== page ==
Social-media highlights of Taste of Sonoma 2022 wine and food festival, plus three Sonoma County wineries – Inman, Anaba, and Pedroncelli – focused on sustainability.
Taste of Sonoma
June 2022: Loads of fun under the big tops (lead photo) at Sonoma County Vintners‘ Taste of Sonoma, with more than a dozen diverse subappellations represented. The event took place at Kendall-Jackson Wine Estate & Gardens. A few of the many highlights:
See the original Facebook post for two dozen more Taste of Sonoma 2022 photos. The festival returns on June 24, 2023.
Inman Family Wines
July 2022: Wonderful reunion with Kathleen Inman, owner-winemaker at Inman Family Wines, who wowed William and me with wines like the 2019 Pratt Sexton Road Ranch Russian River Valley Pinot Noir. We tasted it alongside two other single-vineyard 2019 Russian River Valley AVA Pinot Noirs, preceded by a 2019 Pinot with grapes from all three vineyards and the 2021 Endless Crush OGV Rosé of Pinot Noir.
Inman says she picks on the early side of the ripening process “to preserve natural acidity” yet coaxes out plenty of flavor. She presses Endless Crush “like a white wine,” with very little skin exposure. It’s got peachy, watermelony notes and mouthwatering acidity, with mild rounding and savoriness. Quite delightful, as are her three very popular sparkling wines.
Inman Family Wines has been concerned with sustainability for years, in the farming and during winemaking. In the vineyard, these include food-scrap composting, growing cover crops, and using worm castings to create bio-fertilizer and microbial teas that improve soil and plant health and boost vines’ plant and disease resistance. In the solar-powered winery, most of it fashioned from recycled materials, steam is used instead of hot water for sanitation, providing substantial water savings.
June 2022: Anaba Wines hosted a June media dinner at its Vintners House tasting room to celebrate its reopening. Katy Wilson makes the wines here. A 45-foot turbine on-site takes advantage of the Carneros District’s anabatic (upward moving) winds that inspired the winery’s name. The turbine plus solar panels supply Anaba’s 100% renewable electricity.
Anaba produces cool-climate wines—Chardonnays and Pinots plus Rhône-style offerings like the Turbine white blend. Recently planted estate Picpoul Blanc vines will provide some of Turbine’s grapes going forward. At dinner, proprietor John Sweazey recalled his quest for Pinot Noir from the storied Soberanes Vineyard in Monterey County’s Santa Lucia Highlands. The other Anaba wines come from Sonoma County grapes, but Sweazey wanted Soberanes in the portfolio.
After the vintner’s third pilgrimage south, the grower, Gary Pisoni, a well-known California wine-biz “character,” laid out three requirements: “that you’re going to pay me…that I like you…and that you’re going to make great wines.”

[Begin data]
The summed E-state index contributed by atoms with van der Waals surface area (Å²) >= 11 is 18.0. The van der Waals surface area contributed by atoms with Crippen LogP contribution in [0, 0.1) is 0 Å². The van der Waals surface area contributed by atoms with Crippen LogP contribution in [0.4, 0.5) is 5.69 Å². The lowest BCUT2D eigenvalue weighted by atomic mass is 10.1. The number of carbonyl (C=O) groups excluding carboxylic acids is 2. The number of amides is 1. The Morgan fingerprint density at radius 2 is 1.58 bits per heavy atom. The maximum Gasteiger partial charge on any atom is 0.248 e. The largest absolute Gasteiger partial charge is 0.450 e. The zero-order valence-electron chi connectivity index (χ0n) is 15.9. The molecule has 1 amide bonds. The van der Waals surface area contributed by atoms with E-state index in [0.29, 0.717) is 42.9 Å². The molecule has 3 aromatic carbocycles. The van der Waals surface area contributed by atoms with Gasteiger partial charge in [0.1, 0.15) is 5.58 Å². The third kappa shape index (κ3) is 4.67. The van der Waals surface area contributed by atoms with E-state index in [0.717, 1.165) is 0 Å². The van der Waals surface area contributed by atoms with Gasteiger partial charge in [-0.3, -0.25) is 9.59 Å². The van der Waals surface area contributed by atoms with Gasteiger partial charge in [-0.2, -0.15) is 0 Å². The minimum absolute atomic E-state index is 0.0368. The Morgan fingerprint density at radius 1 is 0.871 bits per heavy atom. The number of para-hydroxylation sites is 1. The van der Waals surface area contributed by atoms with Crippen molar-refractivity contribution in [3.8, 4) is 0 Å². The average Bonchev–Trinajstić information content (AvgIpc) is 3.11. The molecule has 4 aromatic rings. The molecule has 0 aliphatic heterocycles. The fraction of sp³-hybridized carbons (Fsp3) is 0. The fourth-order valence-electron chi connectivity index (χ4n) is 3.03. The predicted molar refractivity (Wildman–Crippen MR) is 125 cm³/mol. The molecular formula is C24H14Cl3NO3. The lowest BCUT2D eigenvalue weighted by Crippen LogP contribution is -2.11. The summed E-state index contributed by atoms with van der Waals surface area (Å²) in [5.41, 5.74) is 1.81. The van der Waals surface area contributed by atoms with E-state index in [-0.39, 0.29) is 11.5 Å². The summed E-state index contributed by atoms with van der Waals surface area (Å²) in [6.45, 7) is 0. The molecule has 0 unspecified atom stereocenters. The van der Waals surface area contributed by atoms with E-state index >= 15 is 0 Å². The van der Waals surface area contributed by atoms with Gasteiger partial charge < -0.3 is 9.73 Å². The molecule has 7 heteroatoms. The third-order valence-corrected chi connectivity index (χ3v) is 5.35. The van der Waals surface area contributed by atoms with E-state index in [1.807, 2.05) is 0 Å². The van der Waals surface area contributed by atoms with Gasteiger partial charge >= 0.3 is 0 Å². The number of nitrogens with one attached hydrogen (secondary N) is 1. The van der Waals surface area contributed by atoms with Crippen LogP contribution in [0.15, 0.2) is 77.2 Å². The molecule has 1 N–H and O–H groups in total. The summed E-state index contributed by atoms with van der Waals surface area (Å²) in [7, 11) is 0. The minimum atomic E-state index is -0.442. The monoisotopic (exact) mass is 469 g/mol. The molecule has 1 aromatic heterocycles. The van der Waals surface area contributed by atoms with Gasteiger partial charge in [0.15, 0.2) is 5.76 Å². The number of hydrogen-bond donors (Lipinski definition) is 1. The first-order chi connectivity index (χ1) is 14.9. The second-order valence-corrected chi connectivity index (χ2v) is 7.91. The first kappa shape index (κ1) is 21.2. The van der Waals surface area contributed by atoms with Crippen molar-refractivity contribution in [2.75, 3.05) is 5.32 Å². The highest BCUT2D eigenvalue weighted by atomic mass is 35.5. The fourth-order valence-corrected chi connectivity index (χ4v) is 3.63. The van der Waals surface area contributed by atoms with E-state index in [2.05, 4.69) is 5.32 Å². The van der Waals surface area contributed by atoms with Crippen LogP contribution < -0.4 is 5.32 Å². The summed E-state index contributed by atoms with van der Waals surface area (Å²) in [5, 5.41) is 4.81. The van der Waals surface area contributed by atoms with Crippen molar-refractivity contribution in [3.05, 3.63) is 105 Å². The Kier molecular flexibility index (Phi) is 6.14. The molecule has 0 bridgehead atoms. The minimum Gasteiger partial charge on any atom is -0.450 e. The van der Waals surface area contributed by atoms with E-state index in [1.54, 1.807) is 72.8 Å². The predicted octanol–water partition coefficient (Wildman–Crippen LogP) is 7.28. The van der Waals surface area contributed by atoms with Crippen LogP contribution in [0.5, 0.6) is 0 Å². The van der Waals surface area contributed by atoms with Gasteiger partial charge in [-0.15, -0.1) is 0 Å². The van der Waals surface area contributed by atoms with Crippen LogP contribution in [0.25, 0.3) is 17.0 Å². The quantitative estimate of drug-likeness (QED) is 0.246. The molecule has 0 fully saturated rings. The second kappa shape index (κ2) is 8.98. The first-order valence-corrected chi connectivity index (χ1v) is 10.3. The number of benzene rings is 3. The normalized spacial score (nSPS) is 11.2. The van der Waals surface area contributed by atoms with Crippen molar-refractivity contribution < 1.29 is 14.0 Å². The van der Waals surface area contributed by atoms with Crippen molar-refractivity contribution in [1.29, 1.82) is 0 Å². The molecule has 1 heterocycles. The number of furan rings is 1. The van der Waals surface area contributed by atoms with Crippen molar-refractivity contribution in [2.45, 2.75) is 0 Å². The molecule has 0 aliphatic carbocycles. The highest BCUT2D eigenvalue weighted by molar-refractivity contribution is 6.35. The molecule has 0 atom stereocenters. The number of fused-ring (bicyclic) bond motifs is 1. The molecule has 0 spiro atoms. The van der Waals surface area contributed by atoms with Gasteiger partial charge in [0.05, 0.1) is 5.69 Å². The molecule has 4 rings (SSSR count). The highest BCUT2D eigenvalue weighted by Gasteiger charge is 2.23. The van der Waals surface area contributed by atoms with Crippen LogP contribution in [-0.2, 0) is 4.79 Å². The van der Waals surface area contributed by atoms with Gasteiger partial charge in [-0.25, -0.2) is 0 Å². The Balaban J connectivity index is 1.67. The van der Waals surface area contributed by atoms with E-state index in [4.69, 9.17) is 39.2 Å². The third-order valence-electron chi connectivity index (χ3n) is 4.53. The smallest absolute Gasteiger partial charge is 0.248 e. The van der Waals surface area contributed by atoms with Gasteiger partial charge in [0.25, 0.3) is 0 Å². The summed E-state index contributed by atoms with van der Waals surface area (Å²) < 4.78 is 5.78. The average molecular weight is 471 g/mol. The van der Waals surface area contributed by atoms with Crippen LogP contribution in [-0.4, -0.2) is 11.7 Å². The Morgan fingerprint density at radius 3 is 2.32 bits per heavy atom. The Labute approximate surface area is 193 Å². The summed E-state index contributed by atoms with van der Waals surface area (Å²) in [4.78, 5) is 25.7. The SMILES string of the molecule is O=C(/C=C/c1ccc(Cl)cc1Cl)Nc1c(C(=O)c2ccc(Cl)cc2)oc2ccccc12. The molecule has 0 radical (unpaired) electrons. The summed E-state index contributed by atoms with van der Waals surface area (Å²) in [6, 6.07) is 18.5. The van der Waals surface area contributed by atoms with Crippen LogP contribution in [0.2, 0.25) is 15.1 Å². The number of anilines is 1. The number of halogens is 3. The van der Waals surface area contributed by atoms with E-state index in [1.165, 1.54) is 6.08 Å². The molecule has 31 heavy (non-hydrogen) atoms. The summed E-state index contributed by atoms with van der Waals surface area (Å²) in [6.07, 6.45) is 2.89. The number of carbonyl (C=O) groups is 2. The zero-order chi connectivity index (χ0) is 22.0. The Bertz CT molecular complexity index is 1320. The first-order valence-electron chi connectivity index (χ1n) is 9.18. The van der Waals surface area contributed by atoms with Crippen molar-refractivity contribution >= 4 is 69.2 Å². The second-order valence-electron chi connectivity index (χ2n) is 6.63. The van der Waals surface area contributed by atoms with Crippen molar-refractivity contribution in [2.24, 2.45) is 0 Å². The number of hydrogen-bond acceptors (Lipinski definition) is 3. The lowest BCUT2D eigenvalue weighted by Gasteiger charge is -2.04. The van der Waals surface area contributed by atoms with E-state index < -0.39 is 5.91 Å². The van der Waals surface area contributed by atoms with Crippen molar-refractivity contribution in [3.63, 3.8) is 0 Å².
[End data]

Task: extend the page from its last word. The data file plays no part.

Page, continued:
As Sweazey spoke, we tasted the 2019 Soberanes, which lives up to the original bargain. It’s great, as were several wines preceding it and the Late Harvest Viognier and White Port we had later on. Also stunning was that night’s sunset.
Anaba is at a busy Sonoma Valley intersection, but many people drive past it, unaware of this Sonoma Valley Wine operation’s high-quality output. There are many ways to experience Anaba’s wines: at standard tastings, over Chardonnay after yoga, at a blending seminar, or as part of brunch, bocce, and pickle-ball outings.
May 2022: Sipped a 2021 Sauvignon Blanc at Pedroncelli Winery‘s East Side Vineyards, where the grapes were grown. “East” in this case refers to the east side of Dry Creek Valley‘s titular creek. Some of the sturdiest Sauvignon Blanc vines are three decades old.
Our visit, one of Sonoma County Winegrowers‘ “Truck Talks” vineyard tours on the final day of May’s Healdsburg Wine & Food Experience, focused on sustainability measures. Sustainability is a big deal in Sonoma County, where 99% of the vineyards are third-party certified sustainable.
John Pedroncelli Sr., the great grandfather of our host, Mitch Blakeley, founded Pedroncelli Winery in 1927, and it remains in family hands. Mitch’s duties include tackling sustainability matters, so he filled us in on measures the winery takes to ensure compliance. These include using cover crops to keep the soil fertile, mitigate erosion, and attract beneficial insects. Also, composting, pruning and hand harvesting to reduce carbon emissions, and leaf removal and other tactics during the growing season to prevent insect pests, mildew, and other problems.
Subsequent stops took us to the sources for all of the 2019 Block 007 Cabernet Sauvignon (the winery’s best Cabernet Sauvignon thrives in the block’s gravelly soils) and some of the 2019 Mother Clone Zinfandel. “Mother Clone” refers to the source for the head-trained vines on the original Geyserville estate’s hillsides, in view of the winery and tasting room.
Lightly edited, the posts here originally appeared on my Facebook page. All photos are by William Wong or me.